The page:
Since my last botanical art class, the idea of capturing the character of botanical specimens has been on the top of my mind. However, where to collect a subject that is simple enough to draw but is detailed enough to show a distinct personality has been more challenging. One idea for a subject that had been rattling around my head was a frangipani branch. While the flowers and leaves themselves are fairly simple, the branches have all kinds of interesting knobs and distortions that have intrigued my newly developed botanical mind. Getting my hands on one of these branches was proving tricky, as short of climbing up a tree, I didn’t see how I would be able to get my hands on a branch. But they do say, seek and you shall find, and I had a little stroke of serendipity this week when a large truck tore off a considerable section from a frangipani tree in my street. Never one to waste a good resource I toddled the branch home, plunked it in some water and got out my drawing supplies.
The frangipani branch has to be one of the largest and most complex subjects that I’ve attempted so far, so I took a considerable amount of time setting up my specimen and making sure it was well supported before I got into the drawing itself. With this larger subject, one of the first things I tried to do was to mark out where each cluster of flowers would sit. This really was harder than I expected, and I spent a while drawing up basic sections, observing them, rubbing them out and trying again. After a lot of measuring and trial and error, I managed to finalize the locations of each section and fill in the details. After a little clean up you can see that the final product is a relatively accurate drawing.
Although accurate, I feel that this drawing doesn’t have that extra touch of ‘je ne sais quoi’ that would bring it from a good to great. I think to get to great I would have to return to the lines and tidy them all up so that they are fine and clear from hesitation marks. Despite this, I’m still pretty impressed with the end result.
When I collected the larger frangipani branch, I also picked up a smaller one to apply the tips to after drawing the first. Comparing the two, you can see that the finer and cleaner lines in the second drawing have improved the overall look of this sketch. However, there are a few patches that were of less confident and clean lines take away the overall strength of the drawing. But as this drawing is quite clearly of a frangipani branch I’m still pretty chuffed with the results.
After spending so much time with frangipanis, that I felt like I had them on the brain, I decided to play with some rapid sketching of one of my indoor plants (a green and white speckled Fittonia), a green shoot I picked from a hedge that’s on my block and some little purple flowers I picked from the house next-door.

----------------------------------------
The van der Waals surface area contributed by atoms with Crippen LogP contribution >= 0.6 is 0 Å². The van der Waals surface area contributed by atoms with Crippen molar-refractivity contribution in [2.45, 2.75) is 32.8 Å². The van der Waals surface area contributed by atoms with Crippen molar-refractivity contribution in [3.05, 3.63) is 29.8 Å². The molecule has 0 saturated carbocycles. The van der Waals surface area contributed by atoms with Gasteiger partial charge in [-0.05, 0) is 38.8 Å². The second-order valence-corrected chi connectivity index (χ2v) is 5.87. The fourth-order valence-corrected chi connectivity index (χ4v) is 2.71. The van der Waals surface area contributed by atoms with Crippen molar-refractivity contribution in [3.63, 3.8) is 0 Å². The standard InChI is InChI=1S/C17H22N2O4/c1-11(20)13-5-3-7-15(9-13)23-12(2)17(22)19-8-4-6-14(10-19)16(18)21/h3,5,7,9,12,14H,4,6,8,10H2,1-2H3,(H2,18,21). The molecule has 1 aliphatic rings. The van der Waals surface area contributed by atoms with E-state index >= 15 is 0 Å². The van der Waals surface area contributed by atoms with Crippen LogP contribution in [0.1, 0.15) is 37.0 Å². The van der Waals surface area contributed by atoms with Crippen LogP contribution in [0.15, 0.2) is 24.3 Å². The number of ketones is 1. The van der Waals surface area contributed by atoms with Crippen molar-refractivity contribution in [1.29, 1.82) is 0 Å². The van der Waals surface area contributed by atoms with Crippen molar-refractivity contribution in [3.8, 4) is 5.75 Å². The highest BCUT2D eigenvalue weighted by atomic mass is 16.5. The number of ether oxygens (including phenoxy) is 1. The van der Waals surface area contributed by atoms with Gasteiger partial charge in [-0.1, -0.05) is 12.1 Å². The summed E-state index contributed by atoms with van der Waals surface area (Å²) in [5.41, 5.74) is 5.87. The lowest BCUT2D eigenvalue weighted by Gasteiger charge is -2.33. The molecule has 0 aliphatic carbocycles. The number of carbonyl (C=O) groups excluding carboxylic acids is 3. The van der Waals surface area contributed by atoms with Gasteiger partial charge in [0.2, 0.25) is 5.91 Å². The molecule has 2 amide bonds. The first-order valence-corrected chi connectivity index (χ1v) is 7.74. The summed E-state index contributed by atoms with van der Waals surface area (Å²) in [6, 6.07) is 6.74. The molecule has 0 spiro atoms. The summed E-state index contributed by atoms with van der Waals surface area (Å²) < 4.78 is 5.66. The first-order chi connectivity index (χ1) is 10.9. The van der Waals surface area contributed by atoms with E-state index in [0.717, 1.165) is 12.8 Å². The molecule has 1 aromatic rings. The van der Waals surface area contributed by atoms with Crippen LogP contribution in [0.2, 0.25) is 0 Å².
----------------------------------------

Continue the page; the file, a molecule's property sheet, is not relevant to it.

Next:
Out of the three sketches, I think that the small green shoot was the most closely matches the subject, however, the other two really aren’t too far off. Again, over the course of the sketches, I think it’s clear that I’m developing some finesse when drawing stems, but larger sections like leaves or flowers need more work as the actual shapes themselves still aren’t as precise as they need to be for botanical art.
One of the areas I really want to improve is drawing delicate subjects, so I moved onto tackling fern from my small collection of indoor pot plants. And after looking at the final result, I’m glad I own this plant, as I will defiantly need to draw this plant again because the sketch doesn’t really look like a plant at all, let alone a fern! I’m not really sure what went wrong here, but I think it was a mixture of:
- Not getting the shapes of the leaves correct
- Not removing any trace of mistakes from the sketching process
- Not cleaning up lines that have hesitation marks
After the unsatisfying attempt at capturing fernery, I decided to return to the Guelder Rose berries that I had exchanged after class with another student so we both had slightly different subjects to work on during the week. I was mostly happy with my last attempt, but this time I wanted to see if I could convey a little more finesse by sketching these berries while I had more energy to devote.
Dried leaves are one of my favourite subjects to draw as their twisted and wizened shapes always give me the impression of a life that has been so well structured it lasts even beyond the green tinge of summer. I love the challenge of bringing this structure to life on paper, and this time I think I was able to deliver a fairly solid structure to the viewer. One of the main reasons why I think that this sketch works so well is the dark lines emphasizing the two more foremost crinkles in the leaf. Before I darkened these lines, all of the lines in the leaves melded together to create a pretty poor leaf. Honestly, I was surprised how much depth was created focusing on these lines (and since I didn’t have the foresight to take before and after photos, you’ll have to use your imagination), but hopefully, it’s clear how much power three lines can hold in your basic botanical sketch.
- Top Tips
- If you make a big mess in a section of paper don’t try and draw over the top of it. If the mess that you’ve made in the paper has left substantial grooves or marks on the paper continuing to work in the same spot will ruin anything new you want to draw. Sometimes you need to admit that you need to move on and select a new section or entire piece of paper to work on.
- If you’re drawing multiple specimens on a single piece of paper, remember to leave enough space around each drawing so that you can use the drawings separately (either by taking a photo of the drawing(s) you want to work with or cutting them out). If you don’t leave enough round around them it will be very difficult to work with them individually.
Darker and bolder lines can be used to create emphasis and draw attention to specific sections of your drawing.